By Esih Efuru
My daily routine of preparation used to involve avoiding the mirror. I’d pick out clothing, accessories, and take a mental snapshot of the ensemble. I was sure that the coupling of fabrics and style would win all onlookers over. After all, I also had beauty and talent as enhancers. The problem was that I never gave myself a final look. Underneath the costume of arrogance and creativity was a terrified and broken little girl looking for safety and respite.
Mirrors perform the arduous task of turning the sour magic of our perceptions and illusions into high-definition reality. They symbolize God’s soft voice and tender eyes upon us, our gentle nudges toward ownership, acceptance and soul truth. Society does what it can to hide us from ourselves, but the ever persistent mirror, truth, always wins the race. We use mirrors to see what we wish to see and to tell ourselves that we are perfect and without blemish, and the mirrors always find a way to reveal a flaw, scar, memory or spec that causes us to pause, gasp and, in rare moments, acknowledge what needs to be confronted, lest we enter the fast-paced world of artificial perfection and believe the hype.
It takes a really courageous soul to acknowledge what is missing, broken, abused, neglected, forsaken and stolen. It is terrifying, yes, but spiritually rewarding for us to really hold ourselves close, to really take in the fullness of who we are and who we are not. Standing flat-footed in the mirror of truth is painful and challenging, but is where life begins, for truth is the pulse of abundant life. If we can be honest about what we see and cradle it, we can begin to see what God sees: precious clay in need of masterful evolution. It is God’s greatest desire to mold our brokenness into beauty for all to appreciate for its truthful texture, its brilliant honesty.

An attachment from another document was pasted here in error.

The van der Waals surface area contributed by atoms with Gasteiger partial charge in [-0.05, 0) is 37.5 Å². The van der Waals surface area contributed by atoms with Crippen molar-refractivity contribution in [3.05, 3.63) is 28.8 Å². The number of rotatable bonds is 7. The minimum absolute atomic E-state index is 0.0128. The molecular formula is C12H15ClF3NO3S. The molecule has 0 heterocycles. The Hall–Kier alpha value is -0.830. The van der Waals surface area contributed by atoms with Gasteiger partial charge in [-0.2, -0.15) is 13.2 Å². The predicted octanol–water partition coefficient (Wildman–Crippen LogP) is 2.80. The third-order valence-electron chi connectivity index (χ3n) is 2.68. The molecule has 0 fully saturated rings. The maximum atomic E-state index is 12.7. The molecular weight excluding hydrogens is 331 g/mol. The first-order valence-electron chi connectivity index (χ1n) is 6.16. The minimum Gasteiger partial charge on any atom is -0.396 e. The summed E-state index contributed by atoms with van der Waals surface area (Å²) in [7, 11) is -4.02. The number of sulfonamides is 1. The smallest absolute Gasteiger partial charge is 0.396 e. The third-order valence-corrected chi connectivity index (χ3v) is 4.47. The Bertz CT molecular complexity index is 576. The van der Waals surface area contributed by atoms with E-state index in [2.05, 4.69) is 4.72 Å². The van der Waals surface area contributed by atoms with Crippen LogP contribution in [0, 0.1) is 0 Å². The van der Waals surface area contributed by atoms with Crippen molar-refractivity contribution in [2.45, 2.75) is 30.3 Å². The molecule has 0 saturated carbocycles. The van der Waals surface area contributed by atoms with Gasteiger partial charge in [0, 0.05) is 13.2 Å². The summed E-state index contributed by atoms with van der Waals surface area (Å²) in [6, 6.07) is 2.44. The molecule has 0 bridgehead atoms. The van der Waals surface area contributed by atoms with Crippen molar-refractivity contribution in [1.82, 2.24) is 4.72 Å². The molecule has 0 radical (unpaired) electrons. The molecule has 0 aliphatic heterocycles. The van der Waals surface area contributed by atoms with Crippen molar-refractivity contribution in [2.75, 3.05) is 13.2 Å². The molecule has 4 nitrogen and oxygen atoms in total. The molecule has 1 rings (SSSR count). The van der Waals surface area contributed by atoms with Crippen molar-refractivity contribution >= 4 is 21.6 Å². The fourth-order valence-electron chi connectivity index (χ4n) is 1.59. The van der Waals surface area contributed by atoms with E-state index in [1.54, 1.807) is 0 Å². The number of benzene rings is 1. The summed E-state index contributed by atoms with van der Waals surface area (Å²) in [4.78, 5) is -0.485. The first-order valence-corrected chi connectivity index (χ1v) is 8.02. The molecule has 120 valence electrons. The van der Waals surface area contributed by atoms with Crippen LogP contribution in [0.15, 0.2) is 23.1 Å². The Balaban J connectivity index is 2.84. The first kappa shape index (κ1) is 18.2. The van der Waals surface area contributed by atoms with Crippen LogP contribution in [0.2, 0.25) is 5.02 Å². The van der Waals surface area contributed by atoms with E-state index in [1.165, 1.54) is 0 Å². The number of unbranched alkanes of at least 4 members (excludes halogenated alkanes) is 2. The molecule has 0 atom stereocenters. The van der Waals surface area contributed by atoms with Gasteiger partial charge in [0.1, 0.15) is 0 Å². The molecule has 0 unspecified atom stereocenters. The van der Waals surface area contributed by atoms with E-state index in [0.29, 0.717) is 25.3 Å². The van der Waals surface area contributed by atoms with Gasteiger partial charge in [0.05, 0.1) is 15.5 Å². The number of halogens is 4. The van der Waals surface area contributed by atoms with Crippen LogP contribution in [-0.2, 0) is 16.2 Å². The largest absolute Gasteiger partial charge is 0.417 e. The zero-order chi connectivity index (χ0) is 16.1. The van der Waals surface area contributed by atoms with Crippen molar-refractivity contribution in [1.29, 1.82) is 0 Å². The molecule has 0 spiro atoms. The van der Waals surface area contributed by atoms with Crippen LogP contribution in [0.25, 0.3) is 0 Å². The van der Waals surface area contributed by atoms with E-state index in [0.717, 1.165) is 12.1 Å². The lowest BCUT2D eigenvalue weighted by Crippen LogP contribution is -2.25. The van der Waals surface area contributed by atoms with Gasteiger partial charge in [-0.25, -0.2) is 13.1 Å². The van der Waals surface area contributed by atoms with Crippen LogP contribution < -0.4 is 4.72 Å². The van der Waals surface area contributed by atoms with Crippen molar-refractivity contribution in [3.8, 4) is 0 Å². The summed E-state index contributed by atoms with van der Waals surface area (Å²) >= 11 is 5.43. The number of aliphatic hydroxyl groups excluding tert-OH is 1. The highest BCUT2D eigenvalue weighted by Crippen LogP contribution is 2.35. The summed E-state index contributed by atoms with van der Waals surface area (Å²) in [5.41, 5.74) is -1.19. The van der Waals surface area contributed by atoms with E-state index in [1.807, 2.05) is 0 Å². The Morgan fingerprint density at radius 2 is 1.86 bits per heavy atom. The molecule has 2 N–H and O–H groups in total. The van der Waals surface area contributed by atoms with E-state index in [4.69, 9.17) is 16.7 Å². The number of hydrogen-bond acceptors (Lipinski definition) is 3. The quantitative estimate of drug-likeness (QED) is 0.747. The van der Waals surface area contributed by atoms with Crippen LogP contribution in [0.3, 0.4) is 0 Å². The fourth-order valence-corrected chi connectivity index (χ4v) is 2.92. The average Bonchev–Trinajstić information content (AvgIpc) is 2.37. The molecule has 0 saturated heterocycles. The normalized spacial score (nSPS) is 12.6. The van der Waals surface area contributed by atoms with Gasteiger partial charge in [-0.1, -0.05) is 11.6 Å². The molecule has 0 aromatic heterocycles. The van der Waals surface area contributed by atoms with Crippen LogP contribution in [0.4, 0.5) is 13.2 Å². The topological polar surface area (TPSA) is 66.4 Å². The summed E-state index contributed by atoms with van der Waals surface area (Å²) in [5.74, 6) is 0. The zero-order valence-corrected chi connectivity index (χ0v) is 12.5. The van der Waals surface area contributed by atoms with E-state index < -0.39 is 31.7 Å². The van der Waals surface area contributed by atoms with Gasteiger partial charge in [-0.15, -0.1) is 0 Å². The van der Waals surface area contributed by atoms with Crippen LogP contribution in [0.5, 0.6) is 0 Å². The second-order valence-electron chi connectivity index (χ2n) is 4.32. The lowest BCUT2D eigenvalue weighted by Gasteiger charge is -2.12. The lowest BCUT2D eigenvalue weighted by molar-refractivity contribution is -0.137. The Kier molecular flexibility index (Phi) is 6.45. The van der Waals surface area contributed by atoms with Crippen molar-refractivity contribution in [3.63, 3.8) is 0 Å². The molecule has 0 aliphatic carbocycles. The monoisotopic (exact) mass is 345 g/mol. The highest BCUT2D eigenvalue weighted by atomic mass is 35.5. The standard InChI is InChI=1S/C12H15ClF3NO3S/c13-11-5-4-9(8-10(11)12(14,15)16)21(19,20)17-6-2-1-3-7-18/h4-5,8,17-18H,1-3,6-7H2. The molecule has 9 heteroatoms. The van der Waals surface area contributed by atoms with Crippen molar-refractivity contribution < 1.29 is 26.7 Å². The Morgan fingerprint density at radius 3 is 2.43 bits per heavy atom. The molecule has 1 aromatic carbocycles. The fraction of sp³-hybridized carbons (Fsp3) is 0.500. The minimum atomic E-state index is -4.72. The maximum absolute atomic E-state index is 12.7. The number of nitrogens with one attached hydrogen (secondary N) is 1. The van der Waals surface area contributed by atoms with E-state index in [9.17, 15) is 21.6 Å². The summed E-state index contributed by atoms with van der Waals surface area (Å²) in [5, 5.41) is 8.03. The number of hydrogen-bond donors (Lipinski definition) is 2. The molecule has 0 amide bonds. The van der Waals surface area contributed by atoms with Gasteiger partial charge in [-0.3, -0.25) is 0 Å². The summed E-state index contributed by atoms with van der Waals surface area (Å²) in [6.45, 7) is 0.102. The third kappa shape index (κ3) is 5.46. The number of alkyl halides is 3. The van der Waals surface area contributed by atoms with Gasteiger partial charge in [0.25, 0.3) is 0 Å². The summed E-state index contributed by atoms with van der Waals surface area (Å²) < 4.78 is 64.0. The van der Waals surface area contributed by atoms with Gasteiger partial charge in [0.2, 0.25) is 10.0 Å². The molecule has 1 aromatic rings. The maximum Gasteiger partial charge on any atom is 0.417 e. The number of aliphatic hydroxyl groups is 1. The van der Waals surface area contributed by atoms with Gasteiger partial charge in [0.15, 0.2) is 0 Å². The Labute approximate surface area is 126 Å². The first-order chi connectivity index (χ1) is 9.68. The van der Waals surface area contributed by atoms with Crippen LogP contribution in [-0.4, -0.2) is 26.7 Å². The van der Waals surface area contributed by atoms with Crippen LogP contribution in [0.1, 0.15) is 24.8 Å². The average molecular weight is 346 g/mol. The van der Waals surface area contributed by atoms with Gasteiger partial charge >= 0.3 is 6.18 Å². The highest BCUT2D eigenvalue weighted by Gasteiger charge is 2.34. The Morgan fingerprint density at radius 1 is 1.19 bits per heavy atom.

Are you ready to accept who you really are? Are you willing to take the most vulnerable part of your being and let God and love shape it into wonderment? Taking an honest look at those most tender and private parts of you is the beginning of true healing and joy, for there is nothing left behind to be ashamed of or fight against. I recently read an article that stated that 70% percent of the world struggles daily with finding happiness. The remaining 30% smile peace, digest favor and pray love. This regimen yields happier days and longer lives.
What do you see when you look upon yourself? Whether you like it or not, accept it, and ask God for ways to grow and build you so that you can experience the best of who you are. Waiting to be like someone else or to be accepted will place weight on your soul and leave you awaiting life’s party coach. Take the time to encounter the best and the worst of you, and give it all back to the Creator. She knows best how to make you shine, so that when you face the mirror, love is all that you see.
Esih Efuru, a 45-year-old writer, artist and minister, is raising a daughter in Charlotte, NC. Email her firstname.lastname@example.org
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